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I'm working on a custom view, that has some specific Core Graphics drawings. I want to handle the view's autoresizing as efficiently as possible.

If I have a vertical line drawn in UIView, and the view's width stretches, the line's width will stretch with it. I want to keep the original width, therefore I redraw each time in -layoutSubviews:

- (void)drawRect:(CGRect)rect
    [super drawRect:rect];

    // ONLY drawing code ...

- (void)layoutSubviews
    [super layoutSubviews];
    [self setNeedsDisplay];

This works fine, however I don't think this is a efficient approach - unless CGContext drawing is blazing fast.

So is it really fast? Or is there better way to handle view's autoresizing? (CALayer does not support autoresizing on iOS).

UPDATE : this is going to be a reusable view. And its task is to draw visual representation of data, supplied by the dataSource. So in practice there could really be a lot of drawing. If it is impossible to get this any more optimized, then there's nothing I can do... but I seriously doubt I'm taking the right approach.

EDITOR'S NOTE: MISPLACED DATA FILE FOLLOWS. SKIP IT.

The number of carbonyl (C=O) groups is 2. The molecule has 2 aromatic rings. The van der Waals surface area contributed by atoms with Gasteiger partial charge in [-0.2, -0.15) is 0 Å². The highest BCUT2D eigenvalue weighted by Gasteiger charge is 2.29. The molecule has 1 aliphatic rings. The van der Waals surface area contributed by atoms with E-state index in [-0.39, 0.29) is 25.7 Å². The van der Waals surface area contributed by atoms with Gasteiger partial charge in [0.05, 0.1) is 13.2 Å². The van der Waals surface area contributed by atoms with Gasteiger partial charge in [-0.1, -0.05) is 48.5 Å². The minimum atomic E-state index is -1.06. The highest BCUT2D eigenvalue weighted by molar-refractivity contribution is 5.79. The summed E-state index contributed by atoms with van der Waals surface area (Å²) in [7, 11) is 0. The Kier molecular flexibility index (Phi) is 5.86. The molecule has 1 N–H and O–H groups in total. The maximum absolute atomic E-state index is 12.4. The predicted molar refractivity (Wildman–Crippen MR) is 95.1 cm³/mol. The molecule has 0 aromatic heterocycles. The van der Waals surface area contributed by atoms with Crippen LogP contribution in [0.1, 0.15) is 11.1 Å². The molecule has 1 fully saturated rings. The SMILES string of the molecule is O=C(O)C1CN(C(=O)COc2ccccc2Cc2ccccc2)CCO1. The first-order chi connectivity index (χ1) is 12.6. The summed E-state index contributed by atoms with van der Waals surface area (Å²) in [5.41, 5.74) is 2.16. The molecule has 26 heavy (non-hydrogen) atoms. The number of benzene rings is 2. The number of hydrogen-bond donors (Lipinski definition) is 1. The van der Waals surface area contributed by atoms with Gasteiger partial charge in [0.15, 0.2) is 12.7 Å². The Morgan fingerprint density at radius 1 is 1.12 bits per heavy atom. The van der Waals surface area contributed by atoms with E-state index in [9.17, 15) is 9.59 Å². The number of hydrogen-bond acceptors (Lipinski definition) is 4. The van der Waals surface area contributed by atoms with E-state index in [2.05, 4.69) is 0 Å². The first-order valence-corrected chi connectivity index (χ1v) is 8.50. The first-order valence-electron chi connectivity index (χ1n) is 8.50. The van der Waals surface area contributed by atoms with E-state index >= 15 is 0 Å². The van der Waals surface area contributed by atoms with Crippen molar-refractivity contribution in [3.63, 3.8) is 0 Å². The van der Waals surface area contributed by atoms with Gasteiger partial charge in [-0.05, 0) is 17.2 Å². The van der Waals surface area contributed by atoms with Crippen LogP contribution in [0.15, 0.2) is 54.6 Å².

share|improve this question
Have you actually tried it on a device to see if the drawing is actually not performant? – Leo Natan Jul 18 '14 at 20:47
@LeoNatan this is going to be a reusable view. And its task is to draw visual representation of data, supplied by the dataSource. So in practice there could really be alot of drawing. If it is impossible to get this done any more optimized, then theres nothing i can do.. But, i seriously doubt i'm taking the right approach. – user1244109 Jul 18 '14 at 20:58
I added an answer with my thoughts. – Leo Natan Jul 18 '14 at 21:29
I think this question is unanswerable without further information. – vikingosegundo Jul 19 '14 at 0:32
@vikingosegundo i updated the title, since the subject has evolved since i first asked the question – user1244109 Jul 19 '14 at 9:48

It really depends on what you mean by "fast" but in your case the answer is probably "No, CoreGraphics drawing isn't going to give you fantastic performance."